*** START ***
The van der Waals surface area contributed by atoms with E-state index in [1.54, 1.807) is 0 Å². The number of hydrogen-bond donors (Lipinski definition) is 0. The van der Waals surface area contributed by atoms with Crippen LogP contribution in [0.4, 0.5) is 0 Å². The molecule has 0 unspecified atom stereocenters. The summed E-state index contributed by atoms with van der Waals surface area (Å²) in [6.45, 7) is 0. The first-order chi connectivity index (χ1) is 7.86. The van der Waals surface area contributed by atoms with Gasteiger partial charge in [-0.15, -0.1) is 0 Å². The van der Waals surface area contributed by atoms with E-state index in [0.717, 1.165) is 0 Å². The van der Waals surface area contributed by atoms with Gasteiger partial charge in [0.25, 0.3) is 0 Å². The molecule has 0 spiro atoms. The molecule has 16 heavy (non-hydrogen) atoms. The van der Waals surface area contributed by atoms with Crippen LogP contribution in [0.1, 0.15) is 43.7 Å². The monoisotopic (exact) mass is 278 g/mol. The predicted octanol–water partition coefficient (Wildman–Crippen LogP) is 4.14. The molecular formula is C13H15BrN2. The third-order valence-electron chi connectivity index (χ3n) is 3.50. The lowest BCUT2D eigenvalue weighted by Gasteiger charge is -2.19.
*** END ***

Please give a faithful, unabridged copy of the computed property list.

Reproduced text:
The van der Waals surface area contributed by atoms with E-state index in [1.54, 1.807) is 0 Å². The number of hydrogen-bond donors (Lipinski definition) is 0. The van der Waals surface area contributed by atoms with Crippen LogP contribution in [0.4, 0.5) is 0 Å². The molecule has 0 unspecified atom stereocenters. The summed E-state index contributed by atoms with van der Waals surface area (Å²) in [6.45, 7) is 0. The first-order chi connectivity index (χ1) is 7.86. The van der Waals surface area contributed by atoms with Gasteiger partial charge in [-0.15, -0.1) is 0 Å². The van der Waals surface area contributed by atoms with E-state index in [0.717, 1.165) is 0 Å². The van der Waals surface area contributed by atoms with Gasteiger partial charge in [0.25, 0.3) is 0 Å². The molecule has 0 spiro atoms. The molecule has 16 heavy (non-hydrogen) atoms. The van der Waals surface area contributed by atoms with Crippen LogP contribution in [0.1, 0.15) is 43.7 Å². The monoisotopic (exact) mass is 278 g/mol. The predicted octanol–water partition coefficient (Wildman–Crippen LogP) is 4.14. The molecular formula is C13H15BrN2. The third-order valence-electron chi connectivity index (χ3n) is 3.50. The lowest BCUT2D eigenvalue weighted by Gasteiger charge is -2.19.